Monday, July 6, 2009

Stone on Transferred Intent

Faculty-stone Kerri Stone (Florida-International) has a post at Prawfsblawg on transferred intent after the Supreme Court's recent decision in Ricci v. DeStefano.

She notes the majority's opinion seems to say that any person adversely affected by a decision in which race was a consideration (even if that person was not a member of that race) would have a disparate treatment claim under Title VII. She then observes:

After reading this case, however, I have to take issue with the Court’s assertion that disparate treatment cases “present ‘the most easily understood type of discrimination.” As even the Court recited, disparate treatment claims succeed “where an employer has ‘treated a particular person less favorably than others because of’ a protected trait.” But does this case open a door to what might be called a “transferred intent” theory of Title VII, whereby one who is not the intended victim of a race-based decision may sue in the context of a policy in which another group is discriminated against?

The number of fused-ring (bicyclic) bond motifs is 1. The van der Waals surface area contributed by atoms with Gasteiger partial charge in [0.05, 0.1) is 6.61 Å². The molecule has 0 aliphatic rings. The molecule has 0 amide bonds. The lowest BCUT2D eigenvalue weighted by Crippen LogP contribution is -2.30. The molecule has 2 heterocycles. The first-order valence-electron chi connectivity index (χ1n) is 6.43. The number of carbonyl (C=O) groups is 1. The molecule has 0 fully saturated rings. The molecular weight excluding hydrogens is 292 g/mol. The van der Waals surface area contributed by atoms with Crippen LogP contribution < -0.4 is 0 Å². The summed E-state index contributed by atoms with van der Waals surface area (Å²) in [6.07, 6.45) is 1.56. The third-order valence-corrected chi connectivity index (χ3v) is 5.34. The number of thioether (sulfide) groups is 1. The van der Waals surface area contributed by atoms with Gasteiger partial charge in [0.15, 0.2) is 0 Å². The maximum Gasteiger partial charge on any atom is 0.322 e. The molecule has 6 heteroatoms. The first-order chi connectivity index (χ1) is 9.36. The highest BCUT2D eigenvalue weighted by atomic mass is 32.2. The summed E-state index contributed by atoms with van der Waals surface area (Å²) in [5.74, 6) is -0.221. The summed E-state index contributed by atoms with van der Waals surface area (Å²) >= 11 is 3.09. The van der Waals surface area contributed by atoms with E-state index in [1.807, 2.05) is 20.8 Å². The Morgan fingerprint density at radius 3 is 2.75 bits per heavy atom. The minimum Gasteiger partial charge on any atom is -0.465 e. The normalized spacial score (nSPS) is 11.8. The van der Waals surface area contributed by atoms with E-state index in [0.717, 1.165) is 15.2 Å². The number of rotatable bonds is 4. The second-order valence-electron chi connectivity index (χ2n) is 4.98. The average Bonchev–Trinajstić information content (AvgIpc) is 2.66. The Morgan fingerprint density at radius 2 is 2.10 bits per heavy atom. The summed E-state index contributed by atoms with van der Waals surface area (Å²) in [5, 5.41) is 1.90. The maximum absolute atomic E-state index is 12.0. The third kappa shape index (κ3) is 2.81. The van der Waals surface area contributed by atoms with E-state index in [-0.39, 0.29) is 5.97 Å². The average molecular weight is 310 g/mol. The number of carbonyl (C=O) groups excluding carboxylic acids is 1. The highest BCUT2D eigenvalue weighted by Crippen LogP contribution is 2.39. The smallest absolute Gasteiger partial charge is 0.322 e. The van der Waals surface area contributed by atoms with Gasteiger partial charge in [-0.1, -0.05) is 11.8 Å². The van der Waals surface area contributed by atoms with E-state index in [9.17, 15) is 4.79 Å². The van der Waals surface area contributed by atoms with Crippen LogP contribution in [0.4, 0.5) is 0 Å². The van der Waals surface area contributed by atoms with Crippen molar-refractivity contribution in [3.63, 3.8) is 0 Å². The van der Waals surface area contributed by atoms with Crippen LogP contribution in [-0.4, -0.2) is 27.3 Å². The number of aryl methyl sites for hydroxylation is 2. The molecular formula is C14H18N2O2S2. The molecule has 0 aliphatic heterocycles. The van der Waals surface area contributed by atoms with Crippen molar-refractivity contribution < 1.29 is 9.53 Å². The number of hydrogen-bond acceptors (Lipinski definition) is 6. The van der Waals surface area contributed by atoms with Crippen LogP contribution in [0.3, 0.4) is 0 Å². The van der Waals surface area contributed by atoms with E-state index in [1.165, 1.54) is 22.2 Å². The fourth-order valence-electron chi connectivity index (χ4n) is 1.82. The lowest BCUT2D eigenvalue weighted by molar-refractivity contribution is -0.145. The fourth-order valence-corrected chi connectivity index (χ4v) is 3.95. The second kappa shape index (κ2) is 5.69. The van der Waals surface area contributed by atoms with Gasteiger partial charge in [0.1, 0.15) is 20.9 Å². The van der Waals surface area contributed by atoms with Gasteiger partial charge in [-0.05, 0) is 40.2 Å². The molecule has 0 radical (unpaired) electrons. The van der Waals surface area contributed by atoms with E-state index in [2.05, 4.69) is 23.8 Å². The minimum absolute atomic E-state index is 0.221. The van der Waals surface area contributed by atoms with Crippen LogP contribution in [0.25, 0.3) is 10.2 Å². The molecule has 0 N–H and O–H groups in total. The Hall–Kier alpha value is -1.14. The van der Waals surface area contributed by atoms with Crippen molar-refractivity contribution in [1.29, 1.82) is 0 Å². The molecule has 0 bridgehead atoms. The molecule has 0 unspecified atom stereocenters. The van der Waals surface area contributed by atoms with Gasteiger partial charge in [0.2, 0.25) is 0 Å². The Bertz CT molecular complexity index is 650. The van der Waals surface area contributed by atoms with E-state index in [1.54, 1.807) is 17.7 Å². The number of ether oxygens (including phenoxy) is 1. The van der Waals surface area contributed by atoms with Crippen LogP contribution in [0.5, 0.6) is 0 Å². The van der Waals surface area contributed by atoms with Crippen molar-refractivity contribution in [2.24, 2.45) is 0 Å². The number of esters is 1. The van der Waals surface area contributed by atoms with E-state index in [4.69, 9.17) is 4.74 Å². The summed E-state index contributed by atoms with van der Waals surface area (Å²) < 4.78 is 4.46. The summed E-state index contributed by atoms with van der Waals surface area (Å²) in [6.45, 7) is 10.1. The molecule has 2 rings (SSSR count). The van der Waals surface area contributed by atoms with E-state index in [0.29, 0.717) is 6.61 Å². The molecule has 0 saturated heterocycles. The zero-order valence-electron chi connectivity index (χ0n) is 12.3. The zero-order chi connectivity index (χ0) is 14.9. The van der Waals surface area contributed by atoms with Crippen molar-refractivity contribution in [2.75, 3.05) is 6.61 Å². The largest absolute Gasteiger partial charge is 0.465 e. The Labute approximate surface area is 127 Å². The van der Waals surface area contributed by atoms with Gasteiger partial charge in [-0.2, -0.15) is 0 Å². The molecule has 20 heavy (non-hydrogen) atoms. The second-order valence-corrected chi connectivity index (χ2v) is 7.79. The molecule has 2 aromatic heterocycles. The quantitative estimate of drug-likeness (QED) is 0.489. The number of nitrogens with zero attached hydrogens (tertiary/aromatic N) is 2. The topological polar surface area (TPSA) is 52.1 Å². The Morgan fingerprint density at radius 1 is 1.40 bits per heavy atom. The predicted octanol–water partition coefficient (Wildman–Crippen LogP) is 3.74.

Consider a tougher hypothetical. If an employer with an expressed bias against Asian Americans announced that in attempt to lower the number of Asian Americans in his workforce, he would be firing all employees who had one-syllable last names, and if a non Asian-American got fired because of this, would a cause of action under Title VII be viable? I ran this idea by Professor Anne Lofaso, and she commented that upon reading the case, she had thought that it would make proving discrimination cases easier for all Title VII plaintiffs.

I am thinking of writing on this principle, and I’d love to hear others’ thoughts.

I think that this is probably a correct assessment of the bottom line, and it does seem to make some kinds of disparate treatment cases easier to prove. There's still the problem of showing that race is a consideration, which seems the bigger hurdle in most disparate treatment cases.


Employment Discrimination | Permalink

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